Monetary Policy (F) (former Monetary Economics: Macro Aspects)

Course content

The aim of this macroeconomic course is to offer an understanding of several aspects of money and the macroeconomy, thereby providing insights into how and why monetary phenomena and monetary policy affect important macroeconomic aggregates such as output, consumption, inflation and unemployment. Moreover, focus will be on the characteristics of “good” monetary policymaking in the sense of assessing the advantages and disadvantages of various monetary policy strategies.

To secure a firm foundation for the aspects covered, emphasis will be on rigorously formulated theoretical models. Economic intuition, however, is just as important as mathematical formalism. The curriculum will be mainly theoretical, but the empirical relevance of the material will not be underplayed.


MSc programme in Economics – elective course
The course is part of the Financial line symbolized by "F".


Learning outcome

The student should have attained learning outcomes in the following three dimensions after having completed the course:


  • The student should understand the theories covered in the course both mathematically and intuitively.


  • The knowledge should be applied independently such that the student can analyze real-life occurencies pertaining to monetary policy issues in later employment in either public or private institutions.


  • Through the acquired knowledge and skills, students will be equipped with abilities that enables them to approach more advanced material within monetary policy and related disciplines.

Some lectures will be substiuted with a run through of relevant exercises

The curriculum will consist of a large part of Carl. E. Walsh (2010): “Monetary Theory and Policy”. Third Edition, The MIT Press, and a number of articles. The new 2016/17 version of the book may be ready before we start. If it is, we use the new book.

As some of the material requires a thorough understanding of macroeconomic general equilibrium models, it is a prerequisite to master economic theory at a level corresponding to David Romer: Advanced Macroeconomics, McGraw-Hill (4th edition currently used in Macroeconomics III). In particular, the chapter on the Ramsey model should be well known. One should therefore be familiar with basic intertemporal optimization, and analyses of static and dynamic systems with rational expectations.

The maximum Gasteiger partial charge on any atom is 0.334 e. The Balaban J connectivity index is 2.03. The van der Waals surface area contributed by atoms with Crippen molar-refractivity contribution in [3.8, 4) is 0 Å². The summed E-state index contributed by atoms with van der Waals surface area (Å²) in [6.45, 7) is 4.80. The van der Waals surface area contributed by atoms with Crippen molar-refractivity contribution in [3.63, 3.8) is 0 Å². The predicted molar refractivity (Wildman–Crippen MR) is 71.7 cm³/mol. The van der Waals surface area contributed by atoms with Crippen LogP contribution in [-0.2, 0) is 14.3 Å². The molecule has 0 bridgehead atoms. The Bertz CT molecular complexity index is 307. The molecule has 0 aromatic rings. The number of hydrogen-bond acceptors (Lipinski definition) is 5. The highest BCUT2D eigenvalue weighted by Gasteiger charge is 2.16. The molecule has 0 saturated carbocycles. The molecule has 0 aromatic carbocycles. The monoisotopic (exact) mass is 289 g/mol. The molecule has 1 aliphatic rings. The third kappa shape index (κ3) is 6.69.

Most importantly, one should not be afraid of mathematical rigor. At the end of the day, this is what serves to foster conclusions and policy implications that are internally consistent, and not merely based on “common sense” and/or personal judgements and opinions. Mathematics is just a tool, but a very helpful one for structuring your thoughts and discussions. But never forget: Economics is the central matter.
Since registration for courses is now binding, it is important to know what you sign up for. In that respect, you are lucky with this course. Websites from previous versions of the course (with full access to slides, exercises, notes, etc.) are public.
The 2016 version is here:
The pages have links to earlier versions of the course dating back to 2002. So you will be able to see hands on what you sign up for.

2 hours of lectures one to two times per week for 14 weeks.

Time and venue:
To see the time and location of lectures please press the link/links under "Se skema" (See schedule) at the right side of this page (17F means Spring 2017).

You can find the similar information partly in English at
-Select Department: “2200-Økonomisk Institut” (and wait for respond)
-Select Module:: “2200-F17; [Name of course]”
-Select Report Type: List
-Select Period: "Forår/Spring – Week 4-29”
Press: “ View Timetable”

7,5 ECTS
Type of assessment
Written examination, 3 hours under invigilation
at the computers of the University. The exam assignment is given in English and can be answered in English or in Danish. Language must be chosen at the course or exam registration.
Without aids
Marking scale
7-point grading scale
Censorship form
External censorship
100 % censorship
Criteria for exam assessment

Students are assessed on the extent to which they master the learning outcome for the course.

In order to pass the exam with the top grade 12, the student must make an excellent performance displaying a high level of command of all aspects outlined in the learning outcome, with no or only few minor weaknesses.

In order to merely pass the exam (the grade 02), the student must meet the requirements, as laid out in the learning outcome, to a minimally acceptable degree.

Single subject courses (day)

  • Category
  • Hours
  • Lectures
  • 42
  • Preparation
  • 161
  • Exam
  • 3
  • English
  • 206